The photosynthesis reaction allows the harvesting of solar energy to chemical energy by splitting water into protons, electrons, and oxygen. Photosynthesis eventually uses these electrons and protons in the sugar metabolism by fixing carbon dioxide. In contrast, certain organisms host genes to efficiently combine electrons and protons to form molecular hydrogen, but this reaction is inhibited by the oxygen from photosynthesis. The PhotoSynH2 project aims at engineering photosynthetic bacteria (cyanobacteria) encoding new genes able to link both reactions while preventing both the inhibition by oxygen and the dissipation of electrons in metabolic reactions. We will employ a novel synthetic biology approach – we call photosynthetic electron focusing – that involves re-engineering the genes involved in photosynthesis and the associated metabolism to completely direct the water-splitting electrons to produce molecular hydrogen. The bacteria will also be engineered to grow in seawater and wastewater, and to harvest solar energy efficiently when deployed in large-scale photobioreactors. We will demonstrate the industrial feasibility and scalability by building a large-scale photobioreactor plant hosting our engineered bacteria. The theoretical estimates for hydrogen production costs with our engineered bacteria and novel photobioreactors could be as low as 5€/kg, rendering our proposed technology cost competitive compared to current systems integrating photovoltaics and electrolysers.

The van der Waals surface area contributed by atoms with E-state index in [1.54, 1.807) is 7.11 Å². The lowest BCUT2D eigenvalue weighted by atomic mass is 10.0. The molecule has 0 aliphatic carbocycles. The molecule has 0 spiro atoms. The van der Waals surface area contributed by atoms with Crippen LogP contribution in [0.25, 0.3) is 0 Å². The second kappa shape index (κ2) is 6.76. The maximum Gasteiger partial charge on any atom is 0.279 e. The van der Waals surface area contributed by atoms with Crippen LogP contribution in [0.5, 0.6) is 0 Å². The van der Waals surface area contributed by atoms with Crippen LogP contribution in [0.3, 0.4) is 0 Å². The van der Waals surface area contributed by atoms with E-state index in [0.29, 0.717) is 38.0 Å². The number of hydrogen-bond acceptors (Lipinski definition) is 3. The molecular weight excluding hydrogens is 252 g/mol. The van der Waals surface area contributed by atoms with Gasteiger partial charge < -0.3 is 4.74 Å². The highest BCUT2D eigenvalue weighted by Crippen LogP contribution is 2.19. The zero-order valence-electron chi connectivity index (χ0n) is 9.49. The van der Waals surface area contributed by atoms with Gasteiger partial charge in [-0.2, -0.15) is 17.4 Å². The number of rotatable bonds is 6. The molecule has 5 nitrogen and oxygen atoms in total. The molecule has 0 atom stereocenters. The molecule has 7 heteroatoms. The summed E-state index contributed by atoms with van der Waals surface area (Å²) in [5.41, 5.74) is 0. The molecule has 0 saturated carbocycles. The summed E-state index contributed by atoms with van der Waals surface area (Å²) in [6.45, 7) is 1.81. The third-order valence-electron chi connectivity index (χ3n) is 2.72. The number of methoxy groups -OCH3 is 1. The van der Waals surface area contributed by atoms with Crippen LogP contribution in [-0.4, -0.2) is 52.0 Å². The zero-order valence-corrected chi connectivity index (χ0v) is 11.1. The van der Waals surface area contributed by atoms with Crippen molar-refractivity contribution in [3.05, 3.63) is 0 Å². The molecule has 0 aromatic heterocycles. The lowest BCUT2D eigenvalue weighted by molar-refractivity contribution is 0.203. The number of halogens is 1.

The PhotoSynH2 consortium is led by Prof. Alfonso Jaramillo (i2sysbio, CSIC) and funded by the European Commission under the EIC Pathfinder program grant agreement 101070948. The EIC Pathfinder program funds research aimed at developing disruptive technologies. In the Pathfinder program, the EIC supports the exploration of bold ideas for radically new technologies and visionary thinking that can open promising paths to powerful new technologies.
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